The Basingstoke Massagainian were a 19th century mob encouraged by Basingstoke brewers, particularly the Adams Brothers of the Victoria Brewery, who attempted to stop the activities of the Salvation Army which had decided that the inhabitants of Basingstoke were in need of salvation. Basingstoke at that time had a large brewing industry and many people’s livelihood, not just the publicans, depended on it. The most accessible account of the Massagainians and the Basingstoke riots which they instigated between 1880 and 1883 is in Arthur Attwood’s Illustrated History of Basingstoke.[now superseded by The Basingstoke riots; Massagainians v Salvation Army, 1880-1883, by Bob Clarke (Basingstoke Archaeological and Historical Society, 2010) ] He quotes extensively from the diaries of George Woodman, copies of which are held in the Willis Museum. An account from the Salvation Army viewpoint, largely taken from Warcry of the time but also quoting Woodman and Baigent and Millard, is in Ken Clements’ Two Feeble Women, an account of the early history of the Salvation Army in Basingstoke.
A very condensed version of Arthur’s chapter on riots and disturbances will give the bones of the story. The comments in square brackets [ ] and in Arial font are mine not Arthur’s or any of the people he quotes.
Basingstoke had a reputation for drunkenness, a population of 6,681 was served by 50 public houses. In 1880 General Booth sent a team of two officers, the “two feeble women”, of the Salvation Army to preach temperance. They established a base in the old silk mill in Brook Street. The Salvation Army had the backing of a number of leading townspeople and the churches, particularly the London Street Congregational Church. [At this period and for several decades more, “leading townspeople” and members of the Congregational Church were the same people. Many of the traders and businessmen were members of the Congregational Church and the town council.] Opposing them was a group known as the Massagainians, supported and egged on by the brewers. After a large stone had been thrown through the window of the offices of the Gazette, which had published articles supporting the Salvation Army, the man responsible was rewarded with a gallon of ale. Much ill feeling simmered and many incidents occurred during December 1880. Many were shocked by the mob violence, often drink-fuelled. There were assaults and ducking in the canal and Captain Jordan of the Salvation Army narrowly escaped drowning in the Loddon.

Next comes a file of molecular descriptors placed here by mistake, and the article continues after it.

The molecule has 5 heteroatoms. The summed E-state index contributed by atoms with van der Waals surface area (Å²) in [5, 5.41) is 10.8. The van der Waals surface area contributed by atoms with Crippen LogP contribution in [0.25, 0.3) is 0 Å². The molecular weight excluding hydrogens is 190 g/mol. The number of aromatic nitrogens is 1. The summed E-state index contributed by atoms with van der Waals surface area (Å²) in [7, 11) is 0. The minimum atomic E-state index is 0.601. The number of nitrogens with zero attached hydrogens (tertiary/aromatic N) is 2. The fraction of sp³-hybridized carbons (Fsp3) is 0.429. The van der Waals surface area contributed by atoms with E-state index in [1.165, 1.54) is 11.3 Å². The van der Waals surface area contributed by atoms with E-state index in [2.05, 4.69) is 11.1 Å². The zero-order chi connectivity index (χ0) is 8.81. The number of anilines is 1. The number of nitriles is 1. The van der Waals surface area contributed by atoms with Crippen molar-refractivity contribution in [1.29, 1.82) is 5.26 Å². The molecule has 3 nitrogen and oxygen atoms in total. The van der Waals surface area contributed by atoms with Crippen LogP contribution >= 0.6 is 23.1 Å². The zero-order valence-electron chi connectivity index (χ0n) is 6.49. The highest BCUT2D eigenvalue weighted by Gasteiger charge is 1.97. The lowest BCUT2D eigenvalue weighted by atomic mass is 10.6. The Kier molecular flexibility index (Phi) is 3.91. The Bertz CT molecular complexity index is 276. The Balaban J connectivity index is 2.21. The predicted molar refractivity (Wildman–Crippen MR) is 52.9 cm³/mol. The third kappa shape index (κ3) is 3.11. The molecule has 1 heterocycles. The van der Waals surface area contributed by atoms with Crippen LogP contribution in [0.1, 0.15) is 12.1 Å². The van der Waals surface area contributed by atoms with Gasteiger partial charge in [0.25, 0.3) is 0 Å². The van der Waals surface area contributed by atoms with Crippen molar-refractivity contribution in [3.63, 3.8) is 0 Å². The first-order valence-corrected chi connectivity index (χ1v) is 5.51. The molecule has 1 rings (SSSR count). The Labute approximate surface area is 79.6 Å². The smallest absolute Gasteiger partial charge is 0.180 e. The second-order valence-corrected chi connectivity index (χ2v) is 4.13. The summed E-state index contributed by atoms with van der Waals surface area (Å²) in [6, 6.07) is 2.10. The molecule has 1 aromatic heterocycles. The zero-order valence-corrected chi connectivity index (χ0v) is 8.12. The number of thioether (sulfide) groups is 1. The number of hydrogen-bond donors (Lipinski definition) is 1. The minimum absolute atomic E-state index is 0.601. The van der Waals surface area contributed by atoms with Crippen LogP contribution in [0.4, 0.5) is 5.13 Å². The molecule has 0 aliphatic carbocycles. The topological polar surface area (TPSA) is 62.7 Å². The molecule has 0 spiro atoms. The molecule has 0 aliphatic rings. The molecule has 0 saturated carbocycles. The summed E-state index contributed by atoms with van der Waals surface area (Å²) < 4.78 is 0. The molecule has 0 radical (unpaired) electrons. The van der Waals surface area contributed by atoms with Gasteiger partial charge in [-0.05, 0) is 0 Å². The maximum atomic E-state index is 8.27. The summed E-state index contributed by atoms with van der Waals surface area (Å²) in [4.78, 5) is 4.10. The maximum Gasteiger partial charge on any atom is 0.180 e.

On Sunday 20 March 1881, 200 or so of the roughest characters in the town assembled to harass the Salvation Army, with numbers increasing to about 1,000. At the same time, many respectable people went out and headed the Salvation Army and protected them on either side. Windows were smashed in Church Street. In the afternoon the mob broke the Salvation Army ranks. The Police [Town Police not County Constabulary] and the Mayor – W. B. Blatch, a brewer, stood by and did nothing. Among the leaders were the Adams brothers.
Superintendent Hibberd, head of the police force of 5 constables, realised he needed reinforcements and applied to the mayor for a body of special constables – 100 from all walks of life were recruited. On the morning of 27th March the Salvation Army paraded, with the police escort. After the morning parade some of the special constables returned to the Town Hall, stating that they would not protect such a set of ‘damned hypocrites’. In the afternoon the Mayor stopped the Salvation Army leaving the Silk Mill, as he was afraid of the mob – at least 3,000 in Brook Street and Church Street. [3,000 in population of 6,681 so + outsiders?] The Riot Act was read from the Town Hall and the Royal Horse Artillery, who were spending the weekend in Basingstoke, were ordered to clear the streets. [Just coincidence they happened to be there? Regular visit? Arthur does not mention it, but Ken Clements’ account refers to up to 30 County Police from Winchester being present on some Sundays. They were more vigorous in keeping order.]
On August 30th, 20 people appeared before the magistrates, charged with assault and obstruction. A number of Massagainians had assembled outside the court, shouting, beating drums, waving rattles. After the court one of the magistrates was severely harassed. Ten rioters were jailed.
Arthur quotes Woodman. On 21st September 1881 he wrote:
‘Return of the Massagainians from Winchester Jail. They were fetched home in carriages with postillions. They had a band of hundreds of people to welcome them home, with flags flying and strings of flags across Winchester Street. Dinner was held for them in the Corn Exchange and each received a silver watch. The Corn Exchange was crammed full and the noise they kicked up was awful.’